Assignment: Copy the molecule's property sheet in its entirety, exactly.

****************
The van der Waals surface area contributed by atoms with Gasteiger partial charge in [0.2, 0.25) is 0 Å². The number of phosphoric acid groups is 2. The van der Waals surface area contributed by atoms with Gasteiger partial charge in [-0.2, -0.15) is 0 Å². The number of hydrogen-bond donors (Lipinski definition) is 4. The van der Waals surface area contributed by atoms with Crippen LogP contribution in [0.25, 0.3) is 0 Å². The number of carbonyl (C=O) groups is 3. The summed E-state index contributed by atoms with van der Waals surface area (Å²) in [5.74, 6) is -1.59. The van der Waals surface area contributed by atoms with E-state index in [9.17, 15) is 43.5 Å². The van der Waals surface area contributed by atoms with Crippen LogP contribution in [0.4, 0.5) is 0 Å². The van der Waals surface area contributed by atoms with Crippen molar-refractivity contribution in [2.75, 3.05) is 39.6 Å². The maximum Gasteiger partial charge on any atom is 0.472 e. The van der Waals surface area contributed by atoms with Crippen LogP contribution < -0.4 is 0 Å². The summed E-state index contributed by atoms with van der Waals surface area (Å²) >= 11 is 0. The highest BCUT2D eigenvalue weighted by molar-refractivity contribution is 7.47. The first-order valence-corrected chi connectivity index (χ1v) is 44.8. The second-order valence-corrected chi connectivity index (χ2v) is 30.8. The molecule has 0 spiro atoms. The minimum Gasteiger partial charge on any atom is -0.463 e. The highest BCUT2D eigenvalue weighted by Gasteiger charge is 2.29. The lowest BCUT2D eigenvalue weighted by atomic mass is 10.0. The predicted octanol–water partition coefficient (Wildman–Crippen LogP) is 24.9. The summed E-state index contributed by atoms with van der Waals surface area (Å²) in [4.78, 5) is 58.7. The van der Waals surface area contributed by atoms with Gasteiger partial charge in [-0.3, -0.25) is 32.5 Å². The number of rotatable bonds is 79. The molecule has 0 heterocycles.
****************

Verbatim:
The van der Waals surface area contributed by atoms with Gasteiger partial charge in [0.2, 0.25) is 0 Å². The number of phosphoric acid groups is 2. The van der Waals surface area contributed by atoms with Gasteiger partial charge in [-0.2, -0.15) is 0 Å². The number of hydrogen-bond donors (Lipinski definition) is 4. The van der Waals surface area contributed by atoms with Crippen LogP contribution in [0.25, 0.3) is 0 Å². The number of carbonyl (C=O) groups is 3. The summed E-state index contributed by atoms with van der Waals surface area (Å²) in [5.74, 6) is -1.59. The van der Waals surface area contributed by atoms with E-state index in [9.17, 15) is 43.5 Å². The van der Waals surface area contributed by atoms with Crippen LogP contribution in [0.4, 0.5) is 0 Å². The van der Waals surface area contributed by atoms with Crippen molar-refractivity contribution in [2.75, 3.05) is 39.6 Å². The maximum Gasteiger partial charge on any atom is 0.472 e. The van der Waals surface area contributed by atoms with Crippen LogP contribution < -0.4 is 0 Å². The summed E-state index contributed by atoms with van der Waals surface area (Å²) >= 11 is 0. The highest BCUT2D eigenvalue weighted by molar-refractivity contribution is 7.47. The first-order valence-corrected chi connectivity index (χ1v) is 44.8. The second-order valence-corrected chi connectivity index (χ2v) is 30.8. The molecule has 0 spiro atoms. The minimum Gasteiger partial charge on any atom is -0.463 e. The highest BCUT2D eigenvalue weighted by Gasteiger charge is 2.29. The lowest BCUT2D eigenvalue weighted by atomic mass is 10.0. The predicted octanol–water partition coefficient (Wildman–Crippen LogP) is 24.9. The summed E-state index contributed by atoms with van der Waals surface area (Å²) in [4.78, 5) is 58.7. The van der Waals surface area contributed by atoms with Gasteiger partial charge in [-0.3, -0.25) is 32.5 Å². The number of rotatable bonds is 79. The molecule has 0 heterocycles.